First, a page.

Adenovirus-mediated in vivo gene transfer rapidly protects ornithine transcarbamylase-deficient mice from an ammonium challenge

Pediatr Res. 1997 Apr;41(4 Pt 1):527-34. doi: 10.1203/00006450-199704000-00012.


The purpose of this study was to determine the time of onset, duration, and the efficacy of in vivo gene transfer in protecting the ornithine transcarbamylase deficient spf/Y mouse from an acute ammonium challenge. The animals were challenged with ammonia (10 mmol/kg NH4Cl) 1, 2, 7, 14, or 28 d after the administration of a recombinant adenoviral construct deleted in E1 and with a temperature sensitive mutation in E2. Although there was no protection with the control LacZ virus, the ornithine transcarbamylase (OTC)-containing vector provided partial protection from both behavioral symptoms (ataxia, seizures, and abnormal response to sound) and biochemical abnormalities (ammonium, aspartate, alanine, and glutamine) within 24 h and complete protection by 48 h. Mortality was also decreased. Animals receiving the vector 7 and 14 d before the ammonium load were also protected, whereas those treated 28 d before the challenge were not. OTC enzyme activity in liver of untreated spf/Y mice was 5% of control C3H mice. After gene transfer, activity was increased to near control levels through 14 d but had returned to baseline by 28 d. These studies indicate that adenovirus-mediated gene transfer confers a metabolic benefit within 24 h of administration and provides protection against an acute metabolic insult for at least 2 wk.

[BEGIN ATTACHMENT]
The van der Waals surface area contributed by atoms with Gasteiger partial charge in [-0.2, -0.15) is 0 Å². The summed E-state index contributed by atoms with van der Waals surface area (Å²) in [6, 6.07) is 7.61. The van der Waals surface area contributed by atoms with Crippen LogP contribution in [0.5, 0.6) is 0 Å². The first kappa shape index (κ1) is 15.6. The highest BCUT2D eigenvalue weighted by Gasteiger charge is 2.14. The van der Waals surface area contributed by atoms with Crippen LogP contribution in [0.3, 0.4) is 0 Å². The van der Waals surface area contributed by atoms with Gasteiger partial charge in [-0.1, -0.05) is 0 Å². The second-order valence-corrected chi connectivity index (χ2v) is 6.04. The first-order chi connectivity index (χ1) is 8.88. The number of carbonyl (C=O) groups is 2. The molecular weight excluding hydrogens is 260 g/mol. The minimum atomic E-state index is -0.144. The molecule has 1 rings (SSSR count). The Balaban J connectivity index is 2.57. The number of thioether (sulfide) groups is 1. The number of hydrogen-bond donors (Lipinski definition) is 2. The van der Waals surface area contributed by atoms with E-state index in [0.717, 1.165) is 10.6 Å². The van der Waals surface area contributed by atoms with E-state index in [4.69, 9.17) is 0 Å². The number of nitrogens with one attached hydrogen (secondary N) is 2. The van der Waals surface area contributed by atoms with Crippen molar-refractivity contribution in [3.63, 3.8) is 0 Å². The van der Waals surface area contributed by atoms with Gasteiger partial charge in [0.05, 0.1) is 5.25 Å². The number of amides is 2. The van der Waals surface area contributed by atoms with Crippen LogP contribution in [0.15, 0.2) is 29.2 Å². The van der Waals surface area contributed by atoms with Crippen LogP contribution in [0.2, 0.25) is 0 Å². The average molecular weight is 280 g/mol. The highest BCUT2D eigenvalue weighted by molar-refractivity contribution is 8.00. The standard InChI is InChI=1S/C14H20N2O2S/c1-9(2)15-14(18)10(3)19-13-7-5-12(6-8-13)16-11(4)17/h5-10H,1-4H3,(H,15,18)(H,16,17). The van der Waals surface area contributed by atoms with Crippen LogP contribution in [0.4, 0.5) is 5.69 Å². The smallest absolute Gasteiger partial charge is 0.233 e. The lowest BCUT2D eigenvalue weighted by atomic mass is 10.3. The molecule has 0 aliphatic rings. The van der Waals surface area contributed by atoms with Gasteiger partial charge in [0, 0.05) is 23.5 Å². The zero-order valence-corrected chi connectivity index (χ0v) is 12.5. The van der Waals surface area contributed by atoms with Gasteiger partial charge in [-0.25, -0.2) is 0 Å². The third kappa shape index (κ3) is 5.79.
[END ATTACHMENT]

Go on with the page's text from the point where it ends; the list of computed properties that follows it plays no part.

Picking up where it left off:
Publication types

  • Research Support, Non-U.S. Gov't
  • Research Support, U.S. Gov't, P.H.S.

MeSH terms

  • Adenoviridae / genetics*
  • Ammonium Chloride*
  • Animals
  • Behavior, Animal / physiology
  • Gene Transfer Techniques*
  • Genetic Vectors*
  • Lac Operon
  • Liver / enzymology
  • Mice
  • Mice, Inbred C3H
  • Mice, Inbred Strains
  • Nitrogen / metabolism
  • Ornithine Carbamoyltransferase Deficiency Disease*
  • Time Factors


  • Ammonium Chloride
  • Nitrogen